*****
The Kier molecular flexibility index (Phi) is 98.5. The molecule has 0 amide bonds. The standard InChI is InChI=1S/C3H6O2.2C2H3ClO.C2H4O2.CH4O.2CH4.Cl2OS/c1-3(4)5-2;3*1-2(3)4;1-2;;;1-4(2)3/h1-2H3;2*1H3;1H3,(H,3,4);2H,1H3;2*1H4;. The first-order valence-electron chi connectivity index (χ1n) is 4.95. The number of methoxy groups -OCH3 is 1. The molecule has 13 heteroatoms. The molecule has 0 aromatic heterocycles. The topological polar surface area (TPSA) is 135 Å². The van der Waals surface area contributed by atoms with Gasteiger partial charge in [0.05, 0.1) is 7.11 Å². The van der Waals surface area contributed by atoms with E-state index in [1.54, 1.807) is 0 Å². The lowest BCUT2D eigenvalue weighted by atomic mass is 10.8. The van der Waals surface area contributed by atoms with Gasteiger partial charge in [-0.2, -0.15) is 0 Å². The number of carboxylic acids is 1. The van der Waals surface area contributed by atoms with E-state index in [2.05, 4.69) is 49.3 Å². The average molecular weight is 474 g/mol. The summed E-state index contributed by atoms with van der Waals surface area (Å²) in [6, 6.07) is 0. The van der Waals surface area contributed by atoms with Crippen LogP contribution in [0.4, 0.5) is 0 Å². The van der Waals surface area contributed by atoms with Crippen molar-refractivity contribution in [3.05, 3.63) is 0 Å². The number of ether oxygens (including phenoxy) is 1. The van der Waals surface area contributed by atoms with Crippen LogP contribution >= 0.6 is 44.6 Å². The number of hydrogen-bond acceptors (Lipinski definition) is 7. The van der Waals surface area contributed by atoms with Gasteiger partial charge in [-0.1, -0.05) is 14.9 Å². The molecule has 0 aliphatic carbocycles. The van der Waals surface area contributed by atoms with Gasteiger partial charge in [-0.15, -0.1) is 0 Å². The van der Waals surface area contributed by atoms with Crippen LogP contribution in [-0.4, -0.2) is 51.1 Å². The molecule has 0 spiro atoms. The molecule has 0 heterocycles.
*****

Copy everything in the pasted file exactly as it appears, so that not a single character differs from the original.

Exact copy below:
The Kier molecular flexibility index (Phi) is 98.5. The molecule has 0 amide bonds. The standard InChI is InChI=1S/C3H6O2.2C2H3ClO.C2H4O2.CH4O.2CH4.Cl2OS/c1-3(4)5-2;3*1-2(3)4;1-2;;;1-4(2)3/h1-2H3;2*1H3;1H3,(H,3,4);2H,1H3;2*1H4;. The first-order valence-electron chi connectivity index (χ1n) is 4.95. The number of methoxy groups -OCH3 is 1. The molecule has 13 heteroatoms. The molecule has 0 aromatic heterocycles. The topological polar surface area (TPSA) is 135 Å². The van der Waals surface area contributed by atoms with Gasteiger partial charge in [0.05, 0.1) is 7.11 Å². The van der Waals surface area contributed by atoms with E-state index in [1.54, 1.807) is 0 Å². The lowest BCUT2D eigenvalue weighted by atomic mass is 10.8. The van der Waals surface area contributed by atoms with Gasteiger partial charge in [-0.2, -0.15) is 0 Å². The number of carboxylic acids is 1. The van der Waals surface area contributed by atoms with E-state index in [2.05, 4.69) is 49.3 Å². The average molecular weight is 474 g/mol. The summed E-state index contributed by atoms with van der Waals surface area (Å²) in [6, 6.07) is 0. The van der Waals surface area contributed by atoms with Crippen LogP contribution in [0.4, 0.5) is 0 Å². The van der Waals surface area contributed by atoms with Crippen molar-refractivity contribution in [3.05, 3.63) is 0 Å². The number of ether oxygens (including phenoxy) is 1. The van der Waals surface area contributed by atoms with Crippen LogP contribution >= 0.6 is 44.6 Å². The number of hydrogen-bond acceptors (Lipinski definition) is 7. The van der Waals surface area contributed by atoms with Gasteiger partial charge in [-0.1, -0.05) is 14.9 Å². The molecule has 0 aliphatic carbocycles. The van der Waals surface area contributed by atoms with Gasteiger partial charge in [-0.15, -0.1) is 0 Å². The van der Waals surface area contributed by atoms with Crippen LogP contribution in [-0.4, -0.2) is 51.1 Å². The molecule has 0 spiro atoms. The molecule has 0 heterocycles.